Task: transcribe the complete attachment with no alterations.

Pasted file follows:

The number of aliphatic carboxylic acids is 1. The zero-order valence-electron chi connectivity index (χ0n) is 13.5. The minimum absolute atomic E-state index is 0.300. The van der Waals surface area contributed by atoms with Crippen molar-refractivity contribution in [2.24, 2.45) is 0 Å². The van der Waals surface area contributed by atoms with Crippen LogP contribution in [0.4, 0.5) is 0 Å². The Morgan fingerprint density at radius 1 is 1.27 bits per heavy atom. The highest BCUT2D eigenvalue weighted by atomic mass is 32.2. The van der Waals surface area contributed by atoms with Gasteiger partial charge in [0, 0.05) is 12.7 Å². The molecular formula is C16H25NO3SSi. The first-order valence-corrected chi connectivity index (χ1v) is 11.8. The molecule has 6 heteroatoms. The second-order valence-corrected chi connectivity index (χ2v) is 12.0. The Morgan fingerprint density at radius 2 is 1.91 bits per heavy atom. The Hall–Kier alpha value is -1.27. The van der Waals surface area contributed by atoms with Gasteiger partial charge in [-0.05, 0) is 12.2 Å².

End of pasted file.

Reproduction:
The number of aliphatic carboxylic acids is 1. The zero-order valence-electron chi connectivity index (χ0n) is 13.5. The minimum absolute atomic E-state index is 0.300. The van der Waals surface area contributed by atoms with Crippen molar-refractivity contribution in [2.24, 2.45) is 0 Å². The van der Waals surface area contributed by atoms with Crippen LogP contribution in [0.4, 0.5) is 0 Å². The Morgan fingerprint density at radius 1 is 1.27 bits per heavy atom. The highest BCUT2D eigenvalue weighted by atomic mass is 32.2. The van der Waals surface area contributed by atoms with Gasteiger partial charge in [0, 0.05) is 12.7 Å². The molecular formula is C16H25NO3SSi. The first-order valence-corrected chi connectivity index (χ1v) is 11.8. The molecule has 6 heteroatoms. The second-order valence-corrected chi connectivity index (χ2v) is 12.0. The Morgan fingerprint density at radius 2 is 1.91 bits per heavy atom. The Hall–Kier alpha value is -1.27. The van der Waals surface area contributed by atoms with Gasteiger partial charge in [-0.05, 0) is 12.2 Å².